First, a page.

Hôtel Bourg Tibourg.
$$$$ | HOTEL | Scented candles and subdued lighting announce the blend of romance and contemplation designer-du-jour Jacques Garcia brought to the Hôtel Bourg Tibourg. A pocket garden has room for three tables, leafy plants, and a swath of stars above. Rooms are barely bigger than the beds, and every inch has been upholstered, tasseled, and draped in a cacophony of stripes, florals, and medieval motifs. Free Wi-Fi, loaner iPads, and flat-screen TVs are among the creature comforts. Royal-blue walls and red velvet line the claustrophobic halls, and Byzantine alcoves hold mosaic-tile tubs. Pros: in the heart of the trendy Marais; moderate prices; great nightlife district. Cons: rooms tend to be small and poorly lit; no hotel restaurant; lounge area gets crowded. | Rooms from: €290 | 19 rue du Bourg Tibourg, 4e, Marais | 01-42-78-47-39 | bourgtibourg.com | 29 rooms, 1 suite | No meals | Station: Hôtel de Ville.

Hôtel Caron.
$$$ | HOTEL | On a relatively quiet side street, this contemporary boutique bed-and-breakfast may be petite, but many thoughtful extras make it as accommodating as bigger hotels. Flat-screen TVs, Wi-Fi access, and all of the nonalcoholic beverages in the minibar are included. L’Occitane toiletries are a nice touch in the bathrooms. A €14 breakfast buffet is served in the historic vaulted wine cellar (or in your room, if you want). Soundproof windows help keep out the noise from the nearby bars and cafés. Expect a cozy experience with easy access to Place des Vosges, Musée Picasso, Bastille, and public transportation. Don’t confuse this place with the more traditional Hotel Caron de Beaumarchais, also in the Marais. Pros: excellent location in center of Paris; friendly staff; great amenities. Cons: only enough room for small suitcases; no hotel restaurant or bar; tight space in bathrooms. | Rooms from: €249 | 3 rue Caron, 4e, Marais | 01-40-29-02-94 | www.hotelcaron.com | 18 rooms | No meals | Car park: Saint-Antoine | Station: St-Paul.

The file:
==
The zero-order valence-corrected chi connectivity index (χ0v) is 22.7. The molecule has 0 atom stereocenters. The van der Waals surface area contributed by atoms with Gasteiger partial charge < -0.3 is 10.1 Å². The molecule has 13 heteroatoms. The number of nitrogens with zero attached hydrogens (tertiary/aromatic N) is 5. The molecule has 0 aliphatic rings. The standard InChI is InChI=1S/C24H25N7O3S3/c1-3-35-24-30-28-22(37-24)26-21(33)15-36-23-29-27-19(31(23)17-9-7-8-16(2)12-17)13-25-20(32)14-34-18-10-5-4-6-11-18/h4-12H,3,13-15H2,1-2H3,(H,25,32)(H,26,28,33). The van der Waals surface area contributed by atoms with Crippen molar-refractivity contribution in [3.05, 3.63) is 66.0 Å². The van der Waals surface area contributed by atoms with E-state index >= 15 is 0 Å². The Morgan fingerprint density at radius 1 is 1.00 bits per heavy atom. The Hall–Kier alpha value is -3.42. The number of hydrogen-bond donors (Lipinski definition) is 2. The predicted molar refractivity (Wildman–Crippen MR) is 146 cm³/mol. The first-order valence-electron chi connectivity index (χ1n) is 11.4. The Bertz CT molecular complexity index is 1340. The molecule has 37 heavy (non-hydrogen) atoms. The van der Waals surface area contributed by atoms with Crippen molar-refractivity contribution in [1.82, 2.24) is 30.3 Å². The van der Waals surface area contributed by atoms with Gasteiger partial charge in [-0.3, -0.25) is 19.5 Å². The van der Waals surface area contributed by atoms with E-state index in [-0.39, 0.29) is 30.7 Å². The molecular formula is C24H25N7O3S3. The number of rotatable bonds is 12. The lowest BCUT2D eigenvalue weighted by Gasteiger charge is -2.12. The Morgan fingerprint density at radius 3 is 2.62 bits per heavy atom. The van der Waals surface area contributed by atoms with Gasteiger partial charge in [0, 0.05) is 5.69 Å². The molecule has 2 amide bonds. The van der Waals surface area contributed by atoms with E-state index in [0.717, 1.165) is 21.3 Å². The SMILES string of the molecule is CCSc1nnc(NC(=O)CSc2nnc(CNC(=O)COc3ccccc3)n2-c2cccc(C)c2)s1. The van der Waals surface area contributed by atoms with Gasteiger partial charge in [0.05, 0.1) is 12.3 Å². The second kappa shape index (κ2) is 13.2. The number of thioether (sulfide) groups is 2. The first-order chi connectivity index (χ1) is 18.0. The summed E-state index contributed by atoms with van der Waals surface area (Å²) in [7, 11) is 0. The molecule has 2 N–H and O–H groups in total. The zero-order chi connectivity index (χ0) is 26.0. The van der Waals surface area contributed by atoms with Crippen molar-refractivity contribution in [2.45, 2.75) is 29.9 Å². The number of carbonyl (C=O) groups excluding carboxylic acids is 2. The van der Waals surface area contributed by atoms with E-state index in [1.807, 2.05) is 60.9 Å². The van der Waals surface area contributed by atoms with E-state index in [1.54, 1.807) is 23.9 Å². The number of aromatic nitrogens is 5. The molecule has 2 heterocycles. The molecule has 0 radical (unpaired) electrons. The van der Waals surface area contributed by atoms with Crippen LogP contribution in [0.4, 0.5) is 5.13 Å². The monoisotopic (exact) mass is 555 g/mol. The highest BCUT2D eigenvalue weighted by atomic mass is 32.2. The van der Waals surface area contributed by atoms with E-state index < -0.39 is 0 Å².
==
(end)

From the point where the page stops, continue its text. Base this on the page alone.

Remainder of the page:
Hôtel Caron de Beaumarchais.
$$ | HOTEL | For that traditional French feeling, book a room at this intimate, affordable, romantic hotel—the theme is the work of former next-door-neighbor Pierre-Augustin Caron de Beaumarchais, a supplier of military aid to American revolutionaries and the playwright who penned The Marriage of Figaro and The Barber of Seville. The pretty lobby reflects the taste of 18th-century French nobility—down to the floral wallpaper and 1792 pianoforte. Richly decorated with provincial fabrics and antique period furnishings, the rooms have original beams and hand-painted bathroom tiles, updated with flat-screen TVs and free Wi-Fi access. Request the larger rooms in the front if you prefer more space to quiet; the smaller rooms overlook a courtyard, while tiny top-floor units compensate with a good view across Rive Droite. Catering to modern times, the historic locale is handicapped-accessible and pet-friendly. Pros: cozy Parisian decor of yesteryear; breakfast in bed served until noon; excellent location within easy walking distance of major monuments. Cons: small rooms with few amenities; busy street of bars and cafés can be noisy; may feel old-fashioned for younger crowd. | Rooms from: €170 | 12 rue Vieille-du-Temple, 4e,Marais | 01-42-72-34-12 | www.carondebeaumarchais.com | 19 rooms | No meals | Station: Hôtel de Ville.